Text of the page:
You’ve heard LP before. Even if you’ve never pulled up her bluesy, gutteral tracks on Spotify or Soundcloud, the L.A.-based singer-songwriter has penned singles for some unavoidable pop artists: Cher, Rita Ora, Rihanna and Christina Aguilera, among others.
But on her own albums, LP (short for Laura Pergolizzi, her full name) is definitely not bubblegum. Her first record, Forever For Now, was released in 2014, and in September of this year, she dropped Muddy Waters, the first single off her upcoming album. On it, LP’s voice is a low, gritty moan, her deep alto raking seductively over the tracks.
LP, who relocated from New York to L.A. in the beginning of her career, also plays the ukulele, an instrument she says she’s always wanted to learn. Earlier this month, she played three shows at No Vacancy in Hollywood, adding one final show to the residence tonight. Here, the singer talks to us about day drinking, the L.A. muse, and the ghosts of rock n’ roll.
How have your shows in L.A. been so far?
They’re great. I really wanted to play new shit for people and feel the warmth of people who know me. It puts everybody at ease onstage; you can tell we’re having an easy, good time.
You moved to L.A. from New York early on in your career—what brought you out west?
It was the weather and girls. I followed a chick out here, so…but there’s more going on as far as music in L.A. This is, like, the mecca for songwriting in this country. There’s a lot going on in New York, but I grew up there and I could do without another New York winter. I would say the muse is very strong here, very palpable. Like , I don’t know why; there’s more space, I can think better. I can be rock n’ roll, all the ghosts and all the spirits; what’s gone down here feels very much still alive.
It seems like L.A. is having a really cool moment for music. Everything was so ironic for a while; now, there seem to be a lot more raw, honest artists.
That’s how I usually roll. I definitely felt the love from L.A. from the get go. People appreciate good music out here. They do. It’s opened up musically, even art-wise. I feel like L.A. is coming into it’s own. L.A. is that friend that you don’t want to hang out with every fucking day—you wake up like, without your underwear on—but it’s like, yeah, you can have a margarita at 2:00 p.m. because, fuck it. That should be on our license plates; not City of Angels, City of Day Drinking.
What’s your favorite place to play in town?
I love the Troubadour. Speaking about that, the muse and the feeling of the old rock n’ roll, that place is just bawdy as fuck. I love playing there. I’ve done a couple good shows at Harvard and Stone, just shit-kicking there. I like to play the Nokia Theater.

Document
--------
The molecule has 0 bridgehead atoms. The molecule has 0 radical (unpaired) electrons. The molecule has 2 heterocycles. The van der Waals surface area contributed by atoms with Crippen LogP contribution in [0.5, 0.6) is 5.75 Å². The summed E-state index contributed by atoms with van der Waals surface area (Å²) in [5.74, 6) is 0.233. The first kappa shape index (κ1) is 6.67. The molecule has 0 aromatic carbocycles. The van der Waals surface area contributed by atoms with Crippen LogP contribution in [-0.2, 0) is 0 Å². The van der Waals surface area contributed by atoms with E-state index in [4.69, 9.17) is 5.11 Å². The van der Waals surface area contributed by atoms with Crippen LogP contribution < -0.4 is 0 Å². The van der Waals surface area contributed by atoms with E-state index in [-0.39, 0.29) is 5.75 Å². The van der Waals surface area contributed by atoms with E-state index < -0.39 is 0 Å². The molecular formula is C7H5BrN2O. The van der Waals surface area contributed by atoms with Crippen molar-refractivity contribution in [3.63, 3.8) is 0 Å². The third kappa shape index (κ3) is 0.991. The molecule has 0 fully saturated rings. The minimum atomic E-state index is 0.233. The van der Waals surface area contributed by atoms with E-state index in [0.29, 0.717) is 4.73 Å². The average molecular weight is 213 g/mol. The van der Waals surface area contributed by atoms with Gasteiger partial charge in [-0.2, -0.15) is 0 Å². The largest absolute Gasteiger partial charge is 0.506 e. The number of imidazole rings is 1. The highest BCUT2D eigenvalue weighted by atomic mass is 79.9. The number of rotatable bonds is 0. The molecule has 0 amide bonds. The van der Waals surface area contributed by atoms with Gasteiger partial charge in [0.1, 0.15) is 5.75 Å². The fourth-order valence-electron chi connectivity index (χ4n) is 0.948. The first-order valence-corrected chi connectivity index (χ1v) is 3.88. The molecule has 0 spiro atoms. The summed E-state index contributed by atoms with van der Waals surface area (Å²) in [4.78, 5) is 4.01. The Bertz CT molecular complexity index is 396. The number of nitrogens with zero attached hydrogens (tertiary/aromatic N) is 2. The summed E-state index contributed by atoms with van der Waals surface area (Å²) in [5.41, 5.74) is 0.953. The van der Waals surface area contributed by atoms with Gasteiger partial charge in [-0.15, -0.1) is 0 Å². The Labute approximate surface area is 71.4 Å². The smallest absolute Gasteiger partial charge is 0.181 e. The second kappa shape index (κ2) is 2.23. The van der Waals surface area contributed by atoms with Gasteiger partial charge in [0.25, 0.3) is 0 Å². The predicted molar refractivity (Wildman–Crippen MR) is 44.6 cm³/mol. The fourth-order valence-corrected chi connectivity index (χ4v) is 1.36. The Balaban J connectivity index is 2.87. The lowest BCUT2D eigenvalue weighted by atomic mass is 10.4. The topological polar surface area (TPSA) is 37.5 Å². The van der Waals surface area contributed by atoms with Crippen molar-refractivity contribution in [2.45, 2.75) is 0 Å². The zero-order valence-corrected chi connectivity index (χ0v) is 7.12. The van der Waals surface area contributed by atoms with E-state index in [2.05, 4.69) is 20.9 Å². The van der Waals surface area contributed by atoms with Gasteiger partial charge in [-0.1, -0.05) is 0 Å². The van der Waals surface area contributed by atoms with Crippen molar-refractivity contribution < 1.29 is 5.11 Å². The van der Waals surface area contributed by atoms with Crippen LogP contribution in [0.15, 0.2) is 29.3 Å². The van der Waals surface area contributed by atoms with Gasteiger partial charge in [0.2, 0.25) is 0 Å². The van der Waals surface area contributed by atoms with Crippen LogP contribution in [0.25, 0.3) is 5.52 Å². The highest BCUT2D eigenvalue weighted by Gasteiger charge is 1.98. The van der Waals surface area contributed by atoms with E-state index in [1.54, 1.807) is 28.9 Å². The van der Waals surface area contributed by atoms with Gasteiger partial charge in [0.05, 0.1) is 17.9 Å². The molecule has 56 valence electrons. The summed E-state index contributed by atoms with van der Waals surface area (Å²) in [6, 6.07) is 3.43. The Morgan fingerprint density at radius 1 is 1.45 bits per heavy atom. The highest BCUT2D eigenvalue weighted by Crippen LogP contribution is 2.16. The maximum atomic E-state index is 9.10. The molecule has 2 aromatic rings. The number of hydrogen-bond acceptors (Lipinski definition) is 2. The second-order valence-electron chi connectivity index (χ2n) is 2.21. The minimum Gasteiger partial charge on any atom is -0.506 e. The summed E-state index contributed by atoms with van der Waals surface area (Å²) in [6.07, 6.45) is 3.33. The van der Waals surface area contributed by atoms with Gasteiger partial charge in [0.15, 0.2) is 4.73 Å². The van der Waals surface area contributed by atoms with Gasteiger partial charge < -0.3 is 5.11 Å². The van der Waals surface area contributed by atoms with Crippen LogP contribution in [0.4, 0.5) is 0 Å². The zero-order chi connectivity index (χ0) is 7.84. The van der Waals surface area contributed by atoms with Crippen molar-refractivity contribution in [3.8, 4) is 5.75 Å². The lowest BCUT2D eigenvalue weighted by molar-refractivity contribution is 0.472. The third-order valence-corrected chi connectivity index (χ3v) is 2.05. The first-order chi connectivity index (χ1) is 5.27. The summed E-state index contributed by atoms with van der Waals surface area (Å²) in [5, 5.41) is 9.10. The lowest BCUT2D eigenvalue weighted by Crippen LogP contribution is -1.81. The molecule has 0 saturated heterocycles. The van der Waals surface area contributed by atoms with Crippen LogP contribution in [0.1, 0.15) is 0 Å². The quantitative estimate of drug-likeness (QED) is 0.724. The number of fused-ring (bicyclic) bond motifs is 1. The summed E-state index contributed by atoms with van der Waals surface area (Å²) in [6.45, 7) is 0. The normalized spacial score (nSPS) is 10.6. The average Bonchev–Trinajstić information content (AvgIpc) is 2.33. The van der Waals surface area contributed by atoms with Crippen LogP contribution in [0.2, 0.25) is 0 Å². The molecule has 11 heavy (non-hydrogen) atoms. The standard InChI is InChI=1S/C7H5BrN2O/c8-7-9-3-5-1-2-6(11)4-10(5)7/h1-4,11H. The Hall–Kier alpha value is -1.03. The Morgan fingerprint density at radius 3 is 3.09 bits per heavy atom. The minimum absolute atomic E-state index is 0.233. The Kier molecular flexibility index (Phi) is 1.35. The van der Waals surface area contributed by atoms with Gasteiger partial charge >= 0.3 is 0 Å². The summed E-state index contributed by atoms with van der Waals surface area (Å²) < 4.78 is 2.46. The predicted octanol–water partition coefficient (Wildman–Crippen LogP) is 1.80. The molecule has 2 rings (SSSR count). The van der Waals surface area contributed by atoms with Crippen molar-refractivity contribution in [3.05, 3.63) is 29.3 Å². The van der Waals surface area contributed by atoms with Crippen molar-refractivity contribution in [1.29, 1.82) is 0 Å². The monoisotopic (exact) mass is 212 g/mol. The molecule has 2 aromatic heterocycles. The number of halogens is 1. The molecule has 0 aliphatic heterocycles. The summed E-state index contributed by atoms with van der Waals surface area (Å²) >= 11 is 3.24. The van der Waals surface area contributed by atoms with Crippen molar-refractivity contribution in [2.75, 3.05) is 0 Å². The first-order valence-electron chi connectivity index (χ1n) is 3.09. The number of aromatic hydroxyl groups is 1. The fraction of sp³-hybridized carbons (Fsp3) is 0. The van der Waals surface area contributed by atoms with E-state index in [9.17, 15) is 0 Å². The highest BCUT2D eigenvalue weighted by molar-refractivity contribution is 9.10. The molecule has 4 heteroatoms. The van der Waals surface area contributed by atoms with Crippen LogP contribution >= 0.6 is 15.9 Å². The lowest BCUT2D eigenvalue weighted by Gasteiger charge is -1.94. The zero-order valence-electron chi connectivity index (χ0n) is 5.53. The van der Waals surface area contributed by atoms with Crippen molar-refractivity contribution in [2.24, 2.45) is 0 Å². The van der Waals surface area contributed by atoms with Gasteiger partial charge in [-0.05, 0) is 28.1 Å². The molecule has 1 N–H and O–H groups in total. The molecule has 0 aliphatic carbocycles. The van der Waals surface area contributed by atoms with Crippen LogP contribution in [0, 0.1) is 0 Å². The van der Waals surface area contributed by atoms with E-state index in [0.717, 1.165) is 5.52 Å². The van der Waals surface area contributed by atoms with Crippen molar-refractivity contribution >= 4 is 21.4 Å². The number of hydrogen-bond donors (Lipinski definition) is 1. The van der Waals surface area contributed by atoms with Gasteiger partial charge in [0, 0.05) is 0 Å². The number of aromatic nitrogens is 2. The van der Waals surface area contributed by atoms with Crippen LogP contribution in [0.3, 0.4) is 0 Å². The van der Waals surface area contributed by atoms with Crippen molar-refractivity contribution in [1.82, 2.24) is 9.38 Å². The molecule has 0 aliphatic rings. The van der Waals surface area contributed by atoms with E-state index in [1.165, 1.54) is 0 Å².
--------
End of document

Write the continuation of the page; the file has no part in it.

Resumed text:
It’s funny to hear you say that you’ve had great experiences at both of those places. They’re so different.
It’s just a vibe, how close I feel to the audience that gets me into it. It sparks the whole conversation, which is what I feel like is happening when I’m performing. I have shitty shows at big venues and great at shows at small venues, and vice versa.
How did you wind up taking up the ukulele?
I never said, “Hey, I’m gonna be that ukulele playing dyke!” I was done with my second major label deal and I was doing a lot of urban sessions, and I had an acoustic itch. And you know, I picked up a ukulele. I always wanted one. And it just resonated with me. I would wake up with this uke in my hand. For me the ukulele just opened this door in my heart. I started writing so much shit; songs just sprang out. Now me and the uke, we got a thing.
Your next record comes out early next year. How is this one different from what you’ve done before?
My last record, it got a little manhandled. It was too produced; I was pushed to lose certain songs that were more of my sound and include songs that were a little more poppy. I let the record get out of my hands. And these things happen with records; they are very fragile, especially at a major label. There’s a lot of people involved. So with this one, we just did it. I’m working with more up-and-comers [who] are insanely talented. We stuck with the raw talent that we had on there and didn’t take it to some other produced level. It’s a visceral thing.
You described this upcoming album as a break-up record. People make a lot of assumptions about what that will sound like—what does it mean to you?
Well, I was breaking up with someone. It was very unclear what was going on; we were breaking up for a full year, one of those things where I was in the lost spot. So all the things I was writing about…it was like, the dark shit. It came at a time when I was having a lot of confusion in my life, lots of turmoil in my relationship and stuff like that. It was when I was really in the heart of my confusion, before I was broken up with the person, when your heart knows something that your brain doesn’t yet.
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